Delibes, Orchestra Of The Concerts De Paris, Walter Goehr – Ballet Music

Sleeve Notes:

If ever you are haunted by an attractive, piquant tune which you cannot place—probably nineteenth-century French, too light-fingered for Gounod, not individual enough for Bizet or Massenet, yet far more so than Saint-Sans—you may be fairly certain that its composer is Léon Delibes. Indeed, hearing an unfamiliar score by him is like reading Hamlet it seems to be full of quotations.

Although one of the most skilful of stage musicians, he is often underrated. In the first edition of Grove’s Dictionary of Music and Musicians, he is not mentioned at all; his grand opera Lakiné is hardly ever given outside France, while even Sylvia and Coppélia had to wait for Diaghilev to make ballet respectable before they could attract any critical attention. But at least one great contemporary was ready to give Delibes his due —and more. Tchaikovsky described his own Swan Lake as “poor stuff compared with Sylvia“. He even rated the Frenchman above Brahms and Wagner. An exaggeration, of course, but understandable as the regard of one master-craftsman of the ballet to another.

A pupil of Adolphe Adam, Delibes began his career as a writer of operettas for Les Bouffes Parisiennes. His appointment in 1863 to the music staff of the Paris Opera led to a commission to com-pose the ballet La Source in collaboration with the Polish composer Minkus. His music compared so favourably with the hack-work of his colleague that he was invited immediately afterwards to write a divertissement to be inserted into Adam’s Le Corsair. He followed this up with a full-length comic ballet Coppélia, first produced in 1870; and finally came the climax of Delibes’ ballet career, Sylvia (1876), after which the composer turned his attention, less successfully, to grand opera.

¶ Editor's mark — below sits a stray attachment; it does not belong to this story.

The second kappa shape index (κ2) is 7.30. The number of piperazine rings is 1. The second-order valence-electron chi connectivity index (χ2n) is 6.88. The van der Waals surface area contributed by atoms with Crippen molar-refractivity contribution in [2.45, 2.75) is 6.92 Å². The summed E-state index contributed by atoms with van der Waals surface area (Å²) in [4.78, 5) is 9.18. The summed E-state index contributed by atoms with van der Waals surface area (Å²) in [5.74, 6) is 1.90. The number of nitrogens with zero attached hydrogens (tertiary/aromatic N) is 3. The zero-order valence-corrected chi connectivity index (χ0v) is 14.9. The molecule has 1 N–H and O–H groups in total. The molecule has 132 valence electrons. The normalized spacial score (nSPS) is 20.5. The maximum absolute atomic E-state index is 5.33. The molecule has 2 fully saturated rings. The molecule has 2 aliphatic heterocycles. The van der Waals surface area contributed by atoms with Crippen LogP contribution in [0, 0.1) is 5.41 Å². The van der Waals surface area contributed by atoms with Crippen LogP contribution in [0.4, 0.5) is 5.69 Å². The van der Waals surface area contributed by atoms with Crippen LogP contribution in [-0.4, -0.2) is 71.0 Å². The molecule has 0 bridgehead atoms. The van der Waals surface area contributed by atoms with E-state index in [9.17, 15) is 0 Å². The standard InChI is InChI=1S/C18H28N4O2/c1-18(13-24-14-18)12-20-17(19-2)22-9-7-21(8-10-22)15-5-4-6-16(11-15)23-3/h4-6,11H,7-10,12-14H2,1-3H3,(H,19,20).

COPPÉLIA—Prelude et Mazurka – Volts Lents -Theme slave varie – Czardas – Scene (“Nocturne”) – Musique des automates – Valse de to poupee – Valse des heures. Coppélia is founded on an idea suggested by E.T.A. Hoffmann’s sinister little tale Der Sandman,’ (which also forms the basis of Act I of Offenbach’s opera). It concerns an old man, Dr. Coppélius, who makes clockwork dolls. He lives in a village on the Hun-garian-Polish border—a fact of no particular significance except that it enables Delibes to introduce a Mazurka (No. 1 b), a Czardas (No. 4) and five variations on a song by the Polish composer Moniuszko (No. 3). Coppélius , it seems, has a daughter, Olympia, who is to be seen every day at his window reading a book. Swanilda, one of the village girls, tries to attract her attention in a graceful waltz (No. 2). Catching sight of Frantz, her betrothed, she hides, and is horrified to see him also making in-effectual advances to the girl. At nightfall (No. 5) Swanilda and her friends contrive to enter Coppélius . workshop, and discover the truth: Olympia is a doll. In their delight they set the various puppets working (No. 6). Coppélius arrives suddenly and chases the girls away; all except Swanilda, who takes refuge be-hind the curtain where Olympia is hidden. Mean-while, Frantz has climbed up a ladder and entered through the window. Coppélius catches him, makes as if to thrash him, then, with a sudden change of manner, appears to forgive the young man and offers him a drink. But the drink is drugged; Frantz falls asleep and then Coppélius’ design is made clear—he wants to transfer Frantz’s soul to the inanimate Olympia. What he does not realize is that the figure on the chair which he has wheeled from behind the curtain is no longer Olympia but Swanilda, who now makes a show of coming jerkily to life (No. 7). Coppélius’ joy soon changes when she begins to wreak havoc in the workshop. Frantz wakes up, and the two make their escape. Next day, during a ceremony in the village square, Coppélius demands justice; the burgomaster throws him a purse full of silver and that is the end of the matter. During the festivities which follow and which include the Dance of the Hours (No. 8), Frantz and Swanilda are married.